In a deposition taken sometime prior to trial defendant stated that he had not had possession of the bankbook prior to decedent's death. When examined on this point, he stated that he understood "prior to Frank's death" to have meant prior to the time he was taken to the hospital, two days before his death on September 13, 1969.
The defendant's wife corroborated her husband's testimony about what happened at her home on September 11, 1969.
The defendant presented several witnesses who testified about the close relationship which existed between the decedent and defendant and his wife.
After reviewing the evidence the trial justice found as a fact that decedent made a valid gift in praesenti of the sum on deposit in the account on September 11, 1969. In so finding he said that he accepted in full defendant's testimony concerning the entire transaction and the circumstances under which delivery was made. He also stated that he believed and accepted defendant's explanation that he assumed that the question on the deposition relative to possession of the bankbook meant prior to decedent's final hospitalization, two days before his death. Finally, he found that there was no evidence introduced by plaintiffs to show that decedent placed defendant's name on the bankbook as a convenience, as alleged in the complaint, and he held that under our cases such a showing is requisite to establishing a prima facie case. He concluded that plaintiffs had not sustained the burden of proof imposed upon them by law.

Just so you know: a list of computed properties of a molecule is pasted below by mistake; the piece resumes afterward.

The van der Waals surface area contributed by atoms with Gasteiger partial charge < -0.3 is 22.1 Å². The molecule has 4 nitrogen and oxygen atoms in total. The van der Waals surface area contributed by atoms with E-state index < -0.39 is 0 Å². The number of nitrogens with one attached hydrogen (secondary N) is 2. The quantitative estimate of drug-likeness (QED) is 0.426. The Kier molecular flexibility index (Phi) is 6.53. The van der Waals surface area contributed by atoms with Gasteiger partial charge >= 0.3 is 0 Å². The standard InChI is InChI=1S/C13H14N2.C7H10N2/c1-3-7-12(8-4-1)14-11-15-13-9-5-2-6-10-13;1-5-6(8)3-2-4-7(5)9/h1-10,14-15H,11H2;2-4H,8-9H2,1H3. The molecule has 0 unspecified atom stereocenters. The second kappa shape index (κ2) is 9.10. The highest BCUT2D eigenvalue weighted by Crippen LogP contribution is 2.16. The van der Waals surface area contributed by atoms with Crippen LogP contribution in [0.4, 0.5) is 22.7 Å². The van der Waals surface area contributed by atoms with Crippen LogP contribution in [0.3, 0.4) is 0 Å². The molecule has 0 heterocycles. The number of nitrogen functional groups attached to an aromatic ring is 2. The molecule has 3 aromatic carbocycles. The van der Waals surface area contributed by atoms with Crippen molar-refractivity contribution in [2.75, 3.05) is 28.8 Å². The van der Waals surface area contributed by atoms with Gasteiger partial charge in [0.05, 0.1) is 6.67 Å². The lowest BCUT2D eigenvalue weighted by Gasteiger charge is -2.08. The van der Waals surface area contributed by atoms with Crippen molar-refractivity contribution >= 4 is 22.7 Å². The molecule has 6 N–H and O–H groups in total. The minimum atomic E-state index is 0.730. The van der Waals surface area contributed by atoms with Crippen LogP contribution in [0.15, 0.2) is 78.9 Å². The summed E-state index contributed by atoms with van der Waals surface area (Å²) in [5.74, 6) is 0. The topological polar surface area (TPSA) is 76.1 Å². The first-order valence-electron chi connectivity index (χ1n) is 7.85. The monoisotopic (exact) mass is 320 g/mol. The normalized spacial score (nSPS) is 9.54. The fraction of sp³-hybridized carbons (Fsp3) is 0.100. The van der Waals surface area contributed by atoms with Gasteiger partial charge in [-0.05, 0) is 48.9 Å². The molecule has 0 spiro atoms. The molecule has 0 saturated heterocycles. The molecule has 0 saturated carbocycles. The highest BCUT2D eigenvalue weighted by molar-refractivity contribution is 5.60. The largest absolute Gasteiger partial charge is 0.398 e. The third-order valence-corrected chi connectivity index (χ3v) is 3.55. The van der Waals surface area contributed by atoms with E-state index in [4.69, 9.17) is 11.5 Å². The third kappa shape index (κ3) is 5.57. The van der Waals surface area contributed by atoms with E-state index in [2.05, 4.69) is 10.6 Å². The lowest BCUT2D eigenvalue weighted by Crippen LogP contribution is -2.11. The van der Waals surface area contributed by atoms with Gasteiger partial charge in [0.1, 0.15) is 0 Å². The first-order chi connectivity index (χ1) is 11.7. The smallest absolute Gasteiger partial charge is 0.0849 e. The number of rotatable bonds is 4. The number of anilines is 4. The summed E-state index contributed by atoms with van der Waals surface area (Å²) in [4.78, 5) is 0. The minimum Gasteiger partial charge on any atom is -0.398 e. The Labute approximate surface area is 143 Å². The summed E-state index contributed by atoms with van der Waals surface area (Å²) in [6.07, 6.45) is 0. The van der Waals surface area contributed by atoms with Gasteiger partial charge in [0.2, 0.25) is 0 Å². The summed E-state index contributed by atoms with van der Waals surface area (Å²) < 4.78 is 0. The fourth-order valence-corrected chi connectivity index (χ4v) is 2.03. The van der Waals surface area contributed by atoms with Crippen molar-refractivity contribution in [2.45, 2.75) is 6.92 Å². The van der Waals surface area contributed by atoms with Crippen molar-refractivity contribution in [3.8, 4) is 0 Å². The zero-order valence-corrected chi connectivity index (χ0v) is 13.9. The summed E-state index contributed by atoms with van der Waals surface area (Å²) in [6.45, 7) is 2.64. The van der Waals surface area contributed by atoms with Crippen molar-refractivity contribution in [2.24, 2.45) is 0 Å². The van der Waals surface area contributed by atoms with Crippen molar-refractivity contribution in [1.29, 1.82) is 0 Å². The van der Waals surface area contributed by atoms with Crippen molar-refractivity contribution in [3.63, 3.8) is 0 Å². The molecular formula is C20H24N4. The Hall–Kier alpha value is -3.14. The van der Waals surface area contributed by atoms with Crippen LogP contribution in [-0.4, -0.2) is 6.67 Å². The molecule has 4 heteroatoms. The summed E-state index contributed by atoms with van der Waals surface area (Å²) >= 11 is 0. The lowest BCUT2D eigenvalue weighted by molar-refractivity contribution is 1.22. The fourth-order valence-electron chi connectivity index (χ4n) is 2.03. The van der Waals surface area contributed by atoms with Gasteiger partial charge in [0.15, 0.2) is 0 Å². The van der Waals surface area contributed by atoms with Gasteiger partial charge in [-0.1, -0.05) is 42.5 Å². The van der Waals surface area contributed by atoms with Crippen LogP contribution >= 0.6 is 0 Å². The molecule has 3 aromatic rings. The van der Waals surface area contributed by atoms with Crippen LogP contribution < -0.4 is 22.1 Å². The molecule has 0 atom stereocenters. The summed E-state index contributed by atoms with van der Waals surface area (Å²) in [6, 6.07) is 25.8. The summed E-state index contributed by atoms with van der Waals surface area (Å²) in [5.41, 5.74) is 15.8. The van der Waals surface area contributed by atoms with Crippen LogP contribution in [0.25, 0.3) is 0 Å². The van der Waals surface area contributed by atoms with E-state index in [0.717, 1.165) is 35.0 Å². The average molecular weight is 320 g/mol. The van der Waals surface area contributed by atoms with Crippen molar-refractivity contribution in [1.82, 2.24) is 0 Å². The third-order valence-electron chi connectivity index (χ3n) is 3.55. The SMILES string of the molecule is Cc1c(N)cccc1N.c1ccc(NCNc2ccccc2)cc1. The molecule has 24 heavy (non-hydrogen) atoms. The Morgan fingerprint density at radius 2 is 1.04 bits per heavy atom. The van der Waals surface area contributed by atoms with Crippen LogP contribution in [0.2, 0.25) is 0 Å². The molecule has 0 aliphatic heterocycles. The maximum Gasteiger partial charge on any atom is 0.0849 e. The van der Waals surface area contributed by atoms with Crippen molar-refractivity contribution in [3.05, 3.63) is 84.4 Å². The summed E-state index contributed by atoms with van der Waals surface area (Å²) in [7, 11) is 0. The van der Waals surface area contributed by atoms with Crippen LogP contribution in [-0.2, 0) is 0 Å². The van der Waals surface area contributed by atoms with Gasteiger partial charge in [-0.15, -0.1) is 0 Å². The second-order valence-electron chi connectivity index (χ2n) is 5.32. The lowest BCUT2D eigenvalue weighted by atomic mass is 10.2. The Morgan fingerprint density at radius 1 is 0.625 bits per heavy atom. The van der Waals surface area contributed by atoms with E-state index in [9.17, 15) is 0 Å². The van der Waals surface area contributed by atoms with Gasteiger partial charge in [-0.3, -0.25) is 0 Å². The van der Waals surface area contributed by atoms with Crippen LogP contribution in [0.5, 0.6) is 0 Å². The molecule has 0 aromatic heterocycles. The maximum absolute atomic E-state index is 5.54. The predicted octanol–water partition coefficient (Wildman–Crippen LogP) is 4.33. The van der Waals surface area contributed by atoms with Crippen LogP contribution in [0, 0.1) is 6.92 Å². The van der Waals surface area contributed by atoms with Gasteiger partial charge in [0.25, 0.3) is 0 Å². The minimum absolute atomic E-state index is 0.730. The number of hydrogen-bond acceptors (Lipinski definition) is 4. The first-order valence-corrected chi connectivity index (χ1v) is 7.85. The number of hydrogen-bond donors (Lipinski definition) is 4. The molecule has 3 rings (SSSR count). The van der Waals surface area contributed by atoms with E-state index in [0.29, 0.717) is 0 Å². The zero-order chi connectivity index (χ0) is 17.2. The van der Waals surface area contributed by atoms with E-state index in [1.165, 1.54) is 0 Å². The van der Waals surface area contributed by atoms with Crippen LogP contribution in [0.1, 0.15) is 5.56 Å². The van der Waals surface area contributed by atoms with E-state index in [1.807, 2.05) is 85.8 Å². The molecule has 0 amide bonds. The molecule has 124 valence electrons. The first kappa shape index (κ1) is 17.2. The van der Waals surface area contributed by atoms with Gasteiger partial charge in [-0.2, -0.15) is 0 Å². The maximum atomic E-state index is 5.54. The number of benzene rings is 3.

The plaintiffs contend that the trial justice erred in ruling that they did not prove a prima facie case, and in entering judgment for defendant. They concede that the law in this state is as set out in Flynn v. Byrne, 82 R.I. 48, 53-54, 105 A.2d 800, 803 (1954), where the court said:"Under our law governing such accounts the form of the account is prima facie evidence of the ownership thereof by the survivor upon the death of the other joint owner. (cites omitted) The form, however, is not controlling. (cite omitted) It may be rebutted by evidence tending to show that the name of the survivor was added to the account by the original owner for his convenience and not with the intention of making a gift of an interest therein to the survivor or that the original owner's intention was to vest an interest in the survivor only after the owner's death. There are numerous cases in our reports where the question at issue was whether the evidence was sufficient to establish one or the other of those reasons for the form of the account and thus avoid its effect. But we are aware of no case where, in the absence of such evidence, the form of the account has been held insufficient to establish ownership in the survivor."